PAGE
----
First revealed in March last year, at the time we hoped that the nebulous phrase “PC and consoles” included our favourite Nintendo system, and today we can exclusively confirm that, yes, musical adventure Snufkin: Melody of Moominvalley is coming to Switch in Q1 2024 (alongside all those other consoles).
Developed by Hyper Games and based on Finnish author Tove Jansson’s beloved Moomin series — which debuted a whopping 78 years ago — the brand-new ‘Friends in the Valley’ trailer below gives an idea of the gameplay and “over 50” characters you’ll encounter on a musical quest that, as we’ve learned from Hyper Games’ co-founder and CEO Are Sundnes, is inspired by the original Zelda games.
Check out the video and read on to find out more about Melody of Moominvalley’s genesis, its art style, and how experimental rockers Sigur Rós got involved with the soundtrack…
How long have you been working on the game and what was the genesis of the project?
The project started at the beginning of 2020. The team was working hard on finishing our current project at the time, Mørkredd, which is a really dark and moody game. I guess we were primed for something colourful and cosy after spending years in that dark world! I was reading the book “Who Will Comfort Toffle”, one of Tove Jansson’s beautiful picture books, and started thinking about ways that lovely melancholic story could be adapted to a game format. It took just a few weeks from that first idea until we had a basic concept of the Snufkin game drafted, and then we went over to Finland to pitch it to the owners of the IP.
It’s described as ‘a musical adventure game’, and Moomins have a rich musical history. Can you tell us a little about how the ‘melody’ of the title is woven into the gameplay?
Absolutely! The game is a story-rich musical adventure. As the main character, Snufkin, approaches Moominvalley after his usual winter wandering, he notices that something has changed – the normal harmony made up of the soundscape of wildlife, flowing streams and happy creatures is gone – it is as if the melody of Moominvalley is missing. Music is a very important part of Snufkin’s personality, and he finds inspiration for his tunes from nature and from his travels.
For this game, our vision was to create something inspired by some of the older action-adventure games – like the original Zelda games. But most of these games use swords and fighting as the main “action”. This wouldn’t make sense within the Moomin stories, and so we set out to replace all the weapons with musical instruments. As you progress the game you level up your inspiration and get access to new instruments that affect creatures and the environment in different ways.
From what we’ve seen so far, it’s a lovely-looking game. Moomins have been depicted with different art styles across different media since the 1940s. What made you go for this particular aesthetic over, say, the 3D models of the Moominvalley series or another visual style?
For this game, our vision was to create something inspired by some of the older action-adventure games – like the original Zelda games.
Yes, Moomin has had so many different styles throughout its history. Even the creator of Moomin, Tove Jansson, had a wide range of artistic expressions – everything from pencil drawings, to painting and even sculptures and model-making. For this game, we set out to make something that feels like her own watercolour paintings, the ones you’d find as sleeves on the original Moomin novels, or in her painted picture books. We feel that these paintings really capture the characters and mood in the best way, and wanted the game to feel like something that Tove could have painted herself in her atelier – rather than the very digital format of typical video games.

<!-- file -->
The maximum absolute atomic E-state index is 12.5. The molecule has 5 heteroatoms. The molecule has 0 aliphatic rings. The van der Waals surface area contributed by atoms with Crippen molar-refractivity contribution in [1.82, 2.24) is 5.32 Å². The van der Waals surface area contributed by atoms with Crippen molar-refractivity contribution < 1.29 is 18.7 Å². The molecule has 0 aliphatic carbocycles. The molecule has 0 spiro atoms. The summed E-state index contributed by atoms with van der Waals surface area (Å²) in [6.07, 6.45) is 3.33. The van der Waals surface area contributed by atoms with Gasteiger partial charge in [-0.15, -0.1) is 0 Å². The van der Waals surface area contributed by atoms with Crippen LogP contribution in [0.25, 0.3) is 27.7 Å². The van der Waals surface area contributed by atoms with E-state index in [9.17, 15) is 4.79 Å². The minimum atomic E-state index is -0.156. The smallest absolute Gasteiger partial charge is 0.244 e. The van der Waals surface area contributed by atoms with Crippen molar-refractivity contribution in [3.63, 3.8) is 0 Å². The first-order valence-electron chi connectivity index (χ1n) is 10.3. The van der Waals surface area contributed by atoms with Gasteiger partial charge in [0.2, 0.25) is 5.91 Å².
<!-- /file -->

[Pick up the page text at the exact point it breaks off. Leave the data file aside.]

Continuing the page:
You’ve collaborated with Sigur Rós for the soundtrack. How did that come around and how has their music incorporated?
That started on the flight back from our first meeting with Moomin in Finland. I was very happy and pleased with the meeting and put on an album of one of my favourite bands, Sigur Rós, to relax on the flight back to Oslo. I’ve listened to their music a million times, but on this flight, it struck me how wonderfully their mood and sound fit with the dark and melancholic beauty of Tove Jansson’s stories.
I reached out to them soon after, and it turned out that some of the band members were also Moomin fans and liked the idea of collaborating on this game. The game features original works by our composer, Oda Tilset, unaltered tracks from Sigur Rós’ Untitled album, “()”, and lastly, we have music that’s a hybrid of the two – sort of like Sigur Rós tracks reimagined by our composer in collaboration with the band.
Will the Switch version use the touchscreen?
You can optionally use the touchscreen to play, though we think the game is best suited to using the controllers.
Finally, is there any personal favourite book or past adaptation that has inspired your approach with the game?
My most nostalgic relationship with Moomins is from the ’90s anime show that I really loved as a child. But after discovering the original Moomin novels as an adult those are closest to my heart now. I think my favourite is the book “Tales of Moominvalley”, which is a collection of short stories. It has the story “The Spring Tune”, that tells the story about Snufkin meeting a small nameless creature and helping them find a name. This story has been a big influence on our design, and an adaption of this story is found at the very beginning of the game.
Many thanks to Are for answering our questions. Snufkin: Melody of Moominvalley is lined up for launch in Q1 2024. Let us know below if this one is going on your Switchlist.
This story originally appeared on Nintendo Life